Wyoming, 1873. Miranda Coler wakes, submerged in the creek, her body buzzing with flies. She stumbles to her house near the creek, to find her home in disarray and her husband and daughter dead inside. After burying their bodies, she rides to South Pass City, vowing to kill the outlaws that murdered her family. Meanwhile, Murray, an undertaker in South Pass, has been unsuccessfully using his own interpretation of various religions, including Zuni rituals, to try to bring back the dead. Mixing these various rituals and religious traditions, Murray has been trying to be intimate with death and learn how to cross into the Underneath. Miranda and Murray’s paths cross in a brothel, just as Miranda is shot and killed by one of the outlaws she has tracked down. Miranda wakes up in Murray’s mortuary with no memory of being shot or dying. Amazed by what he mistakes as his success in finally bringing back the dead, Murray explains to Miranda that he has been trying to bring back the soul of his dead wife, Heather, from the Other Place. In fact, he had succeeded in bringing back Heather’s body, but her blank, soulless eyes betray the fact that he was not able to bring her soul from the Other Place. Miranda decides to work with Murray, agreeing to help him bring back his wife, but each time Miranda goes to the Other Place, her memories fade just a little more.

Death Be Damned is a Western crossed with horror and fantasy, and is most suitable for adult readers due to some violent and disturbing imagery contained in the book. The mystical elements of the story add some interest to an otherwise simple graphic novel. Those looking for a complex plot and well thought-out characters might want to look elsewhere, but those looking for a fun, adventurous book will find this a quick and satisfying read.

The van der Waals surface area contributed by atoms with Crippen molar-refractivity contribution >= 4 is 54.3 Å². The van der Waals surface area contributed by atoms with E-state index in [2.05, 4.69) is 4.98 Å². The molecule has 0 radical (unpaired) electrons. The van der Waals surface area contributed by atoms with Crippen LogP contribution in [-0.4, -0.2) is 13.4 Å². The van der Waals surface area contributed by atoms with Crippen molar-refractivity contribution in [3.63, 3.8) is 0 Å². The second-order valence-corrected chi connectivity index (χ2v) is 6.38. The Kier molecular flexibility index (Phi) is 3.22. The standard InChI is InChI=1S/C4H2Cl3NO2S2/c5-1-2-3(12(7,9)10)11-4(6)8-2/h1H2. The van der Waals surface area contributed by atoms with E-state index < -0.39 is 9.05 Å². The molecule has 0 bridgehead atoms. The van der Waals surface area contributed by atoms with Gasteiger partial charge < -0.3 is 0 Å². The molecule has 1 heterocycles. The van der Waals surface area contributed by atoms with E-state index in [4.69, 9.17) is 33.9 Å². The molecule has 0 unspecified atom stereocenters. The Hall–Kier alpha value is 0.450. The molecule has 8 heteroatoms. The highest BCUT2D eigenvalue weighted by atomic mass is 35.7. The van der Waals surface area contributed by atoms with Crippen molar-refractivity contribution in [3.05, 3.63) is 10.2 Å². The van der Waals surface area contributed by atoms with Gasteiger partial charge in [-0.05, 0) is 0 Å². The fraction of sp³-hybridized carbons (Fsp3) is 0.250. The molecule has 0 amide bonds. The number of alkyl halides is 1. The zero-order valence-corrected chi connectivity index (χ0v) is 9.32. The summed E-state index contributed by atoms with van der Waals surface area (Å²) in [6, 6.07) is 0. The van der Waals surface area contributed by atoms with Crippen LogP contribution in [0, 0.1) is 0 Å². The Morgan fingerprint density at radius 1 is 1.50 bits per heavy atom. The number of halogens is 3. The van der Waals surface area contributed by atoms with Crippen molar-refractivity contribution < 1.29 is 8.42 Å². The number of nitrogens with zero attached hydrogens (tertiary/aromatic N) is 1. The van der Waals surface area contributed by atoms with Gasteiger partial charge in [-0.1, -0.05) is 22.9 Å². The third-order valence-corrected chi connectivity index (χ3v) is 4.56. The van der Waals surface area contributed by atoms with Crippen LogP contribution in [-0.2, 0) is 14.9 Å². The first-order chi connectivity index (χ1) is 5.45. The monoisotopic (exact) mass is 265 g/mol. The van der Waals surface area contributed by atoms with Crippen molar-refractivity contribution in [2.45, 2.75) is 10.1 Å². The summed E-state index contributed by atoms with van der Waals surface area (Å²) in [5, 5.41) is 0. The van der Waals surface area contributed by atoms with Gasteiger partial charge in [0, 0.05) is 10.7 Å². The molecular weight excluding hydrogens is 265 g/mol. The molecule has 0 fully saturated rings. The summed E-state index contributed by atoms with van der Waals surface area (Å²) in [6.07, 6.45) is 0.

One reason the book fell short of my expectations was the inadequacy of character development. Miranda Coler was a fascinating character at first—a woman set on avenging her family at any cost. Her purpose is solely on avenging her family. Although she agrees to help Murray, her own focus is only on revenge. She is not interested in being in the Underneath or bringing anyone back, including her family. However, I would have liked to see her do more and be more than the character who keeps getting killed and resurrected countless times through the short book. I would have also liked to learn more about the Underneath and the fantasy aspects of crossing into the world of the dead.

The art lacks complexity, much like the plot and characters, with crudely drawn characters and backgrounds. I did, however, enjoy the scenes where Miranda is in the Other Place. The haunting, blue and violet-hued scenes add some interest to the overall look of the art.

Death Be Damned would be a suitable choice for adult readers who enjoy western-themed graphic novels. Those looking for more complex stories might consider Jonathan Hickman’s East of West series or The Dark Tower graphic novels.

Death Be Damned
by Ben Acker, Ben Blacker, Andrew Miller
Art by Hannah Christenson
ISBN: 9781684150397
Boom! Studios, 2017

  • Anush

    Past Reviewer

    This reviewer is not longer actively working on our site, but we would not be here if not for our many dedicated contributors over the years. We thank all of them for their reviews, features, and support! Anush is a youth services librarian at the Monrovia Public Library. She orders books for children and teens. She regularly conducts programs at the library, including tabletop gaming, anime club, and 3D printing workshops. Her love of graphic novels started when she discovered the Sandman comics, and while she reads all kinds of graphic novels, Sandman and Neil Gaiman still have a special place in her heart. Fantasy and young adult literature are her favorite, and when she’s not reading graphic novels, you can find her listening to audiobooks and drawing. She has served on YALSA committees and is a director on the board of the Children’s Literature Council of Southern California.

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